In Kroner, the IRS issued a Letter 915, which is an examination report transmittal, to notify the taxpayer that Examination is proposing penalties and that the taxpayer has a right to go to Appeals.  Later, the IRS sent the taxpayer an RAR and a 30-day letter.  The written supervisory approval for penalties was issued after the Letter 915 was sent and before the RAR and 30-day letter were sent.  The Tax Court held that regardless of what the IRS calls the notice that provides the taxpayer with its determination of penalties and notification of the right to go to Appeals and regardless of the IRS’s intent, the initial determination for purposes of section 6751(b) is the first time examination determines that it will assert the penalty and notifies the taxpayer that they have a right to appeal that determination.  In Kroner, the court held that this occurred when the IRS issued the Letter 915.  Accordingly, written supervisory approval was issued after the initial determination for purposes of section 6751(b), and the penalty was not sustained.

On May 20, 2020, the IRS issued an immediately effective interim IRM on the timing of supervisory approval:

For all penalties subject to section 6751(b)(1), written supervisory approval required under section 6751(b)(1) must be obtained prior to issuing any written communication of penalties to a taxpayer that offers the taxpayer an opportunity to sign an agreement or consent to assessment or proposal of the penalty.

Not long before Kroner was decided and the interim IRM guidance above was released, I had a client who received an IRS form letter, Form 5005-A (Rev 7-2018), imposing immediately assessable information reporting penalties under section 6721 and section 6722 for 2017 for failure to timely file Forms 1094-C and 1095-C.  This letter is one of several form letters that are being issued under the IRS’s ACA employer compliance initiative. Under section 6056, employers are required to file and furnish these ACA-related forms to report offers of health coverage. 

The Form 5005-A states that the taxpayer can agree with the penalty and pay it.  If the taxpayer disagrees, the letter states that the taxpayer will “have the opportunity to appeal the penalties after we send you a formal request for payment.” A Form 866-A, Explanation of Items, is attached explaining the basis for assertion of penalties.  The conclusion section states: “Subject to managerial approval, because the Employer failed to file Form(s) 1094-C and 1095-C and furnish Forms 1095-C as required pursuant to section 6056, the employer is subject to the penalties under IRC 6721 and IRC 6722 calculated above.”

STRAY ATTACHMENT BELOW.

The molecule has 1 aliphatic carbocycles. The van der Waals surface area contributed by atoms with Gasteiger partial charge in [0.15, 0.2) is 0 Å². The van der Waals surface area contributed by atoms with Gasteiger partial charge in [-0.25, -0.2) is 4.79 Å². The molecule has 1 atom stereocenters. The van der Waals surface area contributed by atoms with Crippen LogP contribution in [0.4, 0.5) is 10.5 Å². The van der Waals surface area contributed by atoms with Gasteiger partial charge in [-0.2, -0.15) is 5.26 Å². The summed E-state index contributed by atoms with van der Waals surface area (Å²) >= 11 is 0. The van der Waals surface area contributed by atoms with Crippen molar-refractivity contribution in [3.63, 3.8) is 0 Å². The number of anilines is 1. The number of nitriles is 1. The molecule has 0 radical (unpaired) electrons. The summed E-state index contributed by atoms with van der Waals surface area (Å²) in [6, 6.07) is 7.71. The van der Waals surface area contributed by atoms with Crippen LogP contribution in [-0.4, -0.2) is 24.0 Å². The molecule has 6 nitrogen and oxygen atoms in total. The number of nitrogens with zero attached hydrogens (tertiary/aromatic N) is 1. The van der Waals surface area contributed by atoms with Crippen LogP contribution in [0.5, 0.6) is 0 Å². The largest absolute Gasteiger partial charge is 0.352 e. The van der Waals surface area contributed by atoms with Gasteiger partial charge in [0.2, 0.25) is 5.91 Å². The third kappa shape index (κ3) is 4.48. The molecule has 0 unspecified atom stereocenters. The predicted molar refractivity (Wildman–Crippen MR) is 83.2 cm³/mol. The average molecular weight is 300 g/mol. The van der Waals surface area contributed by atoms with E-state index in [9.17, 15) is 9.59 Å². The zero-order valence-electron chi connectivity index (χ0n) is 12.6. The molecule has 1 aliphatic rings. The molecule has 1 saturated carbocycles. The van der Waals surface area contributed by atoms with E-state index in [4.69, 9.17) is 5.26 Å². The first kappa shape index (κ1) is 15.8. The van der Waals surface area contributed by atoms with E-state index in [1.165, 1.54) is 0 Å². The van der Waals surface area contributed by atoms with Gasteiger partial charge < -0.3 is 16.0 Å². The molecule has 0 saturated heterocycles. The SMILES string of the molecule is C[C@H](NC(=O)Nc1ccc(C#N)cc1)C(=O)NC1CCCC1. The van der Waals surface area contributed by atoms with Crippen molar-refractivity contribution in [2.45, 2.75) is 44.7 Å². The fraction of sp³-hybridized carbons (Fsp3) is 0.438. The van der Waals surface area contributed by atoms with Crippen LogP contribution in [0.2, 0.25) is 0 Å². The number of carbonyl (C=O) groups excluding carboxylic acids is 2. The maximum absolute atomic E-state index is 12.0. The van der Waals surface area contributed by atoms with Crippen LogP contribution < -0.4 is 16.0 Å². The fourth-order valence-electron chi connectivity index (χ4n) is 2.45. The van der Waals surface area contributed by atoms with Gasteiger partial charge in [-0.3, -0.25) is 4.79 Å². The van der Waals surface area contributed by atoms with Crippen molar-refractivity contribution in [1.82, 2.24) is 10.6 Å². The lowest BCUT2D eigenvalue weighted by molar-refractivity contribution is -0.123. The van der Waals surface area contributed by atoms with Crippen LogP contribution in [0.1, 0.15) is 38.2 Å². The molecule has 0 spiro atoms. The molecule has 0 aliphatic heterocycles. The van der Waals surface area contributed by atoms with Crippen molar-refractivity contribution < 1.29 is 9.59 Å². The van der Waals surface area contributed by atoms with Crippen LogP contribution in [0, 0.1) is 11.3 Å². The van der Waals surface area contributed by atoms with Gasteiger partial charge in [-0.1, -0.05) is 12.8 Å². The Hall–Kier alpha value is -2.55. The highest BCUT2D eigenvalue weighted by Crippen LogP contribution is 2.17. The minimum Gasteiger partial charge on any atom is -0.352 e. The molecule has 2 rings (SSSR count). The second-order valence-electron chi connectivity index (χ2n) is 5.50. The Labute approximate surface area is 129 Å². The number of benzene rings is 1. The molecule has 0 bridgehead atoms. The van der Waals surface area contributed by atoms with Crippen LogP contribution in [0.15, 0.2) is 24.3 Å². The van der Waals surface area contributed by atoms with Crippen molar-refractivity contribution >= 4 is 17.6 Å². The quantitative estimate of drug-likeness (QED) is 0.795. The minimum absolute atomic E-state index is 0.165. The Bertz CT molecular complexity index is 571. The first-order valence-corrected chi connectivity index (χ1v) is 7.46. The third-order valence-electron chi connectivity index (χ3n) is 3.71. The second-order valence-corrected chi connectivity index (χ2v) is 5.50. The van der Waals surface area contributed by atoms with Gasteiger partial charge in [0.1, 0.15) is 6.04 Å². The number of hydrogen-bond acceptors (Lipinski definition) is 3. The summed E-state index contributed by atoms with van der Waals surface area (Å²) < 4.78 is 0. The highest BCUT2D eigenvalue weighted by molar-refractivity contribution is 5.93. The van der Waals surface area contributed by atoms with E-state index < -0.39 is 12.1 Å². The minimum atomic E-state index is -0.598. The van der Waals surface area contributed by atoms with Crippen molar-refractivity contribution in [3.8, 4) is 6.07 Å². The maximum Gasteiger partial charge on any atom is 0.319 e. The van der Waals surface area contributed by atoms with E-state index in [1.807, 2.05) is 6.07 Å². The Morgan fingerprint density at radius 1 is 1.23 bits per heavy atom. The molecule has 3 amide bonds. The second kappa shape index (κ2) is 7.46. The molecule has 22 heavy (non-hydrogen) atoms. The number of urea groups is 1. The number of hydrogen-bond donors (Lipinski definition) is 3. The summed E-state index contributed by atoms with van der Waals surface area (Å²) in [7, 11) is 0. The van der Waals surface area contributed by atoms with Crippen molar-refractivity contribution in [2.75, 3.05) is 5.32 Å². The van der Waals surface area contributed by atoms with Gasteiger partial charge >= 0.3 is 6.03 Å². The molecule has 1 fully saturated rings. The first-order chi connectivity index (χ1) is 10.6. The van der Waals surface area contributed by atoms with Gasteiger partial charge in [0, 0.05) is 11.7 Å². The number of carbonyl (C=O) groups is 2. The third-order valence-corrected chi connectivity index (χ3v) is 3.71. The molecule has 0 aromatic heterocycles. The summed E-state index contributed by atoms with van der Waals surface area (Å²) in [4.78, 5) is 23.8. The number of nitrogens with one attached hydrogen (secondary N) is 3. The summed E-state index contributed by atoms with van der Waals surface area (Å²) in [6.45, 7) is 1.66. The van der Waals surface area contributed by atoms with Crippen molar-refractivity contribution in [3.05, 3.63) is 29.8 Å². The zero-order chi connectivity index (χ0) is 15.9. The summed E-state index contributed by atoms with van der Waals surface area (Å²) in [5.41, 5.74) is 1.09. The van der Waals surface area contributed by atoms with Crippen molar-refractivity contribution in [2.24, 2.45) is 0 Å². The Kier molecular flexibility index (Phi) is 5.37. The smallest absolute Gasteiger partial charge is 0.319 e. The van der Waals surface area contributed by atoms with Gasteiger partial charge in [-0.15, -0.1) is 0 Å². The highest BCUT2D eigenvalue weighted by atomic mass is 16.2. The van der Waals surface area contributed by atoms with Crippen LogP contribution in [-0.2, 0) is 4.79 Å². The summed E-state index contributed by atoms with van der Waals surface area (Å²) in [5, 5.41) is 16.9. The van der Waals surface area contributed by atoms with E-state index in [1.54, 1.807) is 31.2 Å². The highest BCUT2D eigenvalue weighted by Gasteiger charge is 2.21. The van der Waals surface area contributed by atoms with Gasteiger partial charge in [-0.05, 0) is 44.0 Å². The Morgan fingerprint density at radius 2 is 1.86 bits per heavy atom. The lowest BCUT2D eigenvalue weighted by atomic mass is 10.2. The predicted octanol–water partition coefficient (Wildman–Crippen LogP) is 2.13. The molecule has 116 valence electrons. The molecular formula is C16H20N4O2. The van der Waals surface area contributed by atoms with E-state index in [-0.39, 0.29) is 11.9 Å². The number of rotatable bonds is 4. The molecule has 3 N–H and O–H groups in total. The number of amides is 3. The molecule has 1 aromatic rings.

The Letter 5005-A and Form 866-A are striking in three regards:  1) The letters clearly communicate Examination’s determination to impose the penalty; 2) the Letter 5005-A is less clear about the opportunity to go to appeals because it delays the opportunity until a formal request for payment is made, but there is clear notification that the right to go to Appeals exists and can be exercised; and 3) the Form 866-A takes the guess work out of whether there was supervisory approval—it states affirmatively that there has not yet been supervisory approval. 

Kroner makes it clear that the name or number of the form the IRS uses to communicate the determination and right to appeal is of no consequence.  As applied to the Letter 5005-A, there is a determination and arguably there is notification of the right to appeal, therefore, the date of this notice is the initial determination of the penalty.  Since according to the Form 866-A there was no supervisory approval before the date the Letter 5005-A was issued, the IRS has failed to satisfy section 6751(b) and the penalties should not apply. 

Even if the “notice of the right to go to Appeals” prong of Kroner is not satisfied, the Letter 5005-A clearly meets the standard for when supervisory approval is required under the interim IRM provisions because the taxpayer is provided the opportunity to agree with and pay the penalty.  While the interim IRM provisions were issued on May 20, 2020, they represent the IRS interpretation of how they should be complying with section 6751(b).  Therefore, failure to comply with the interim IRM provisions in the past should be a failure to comply with section 6751(b).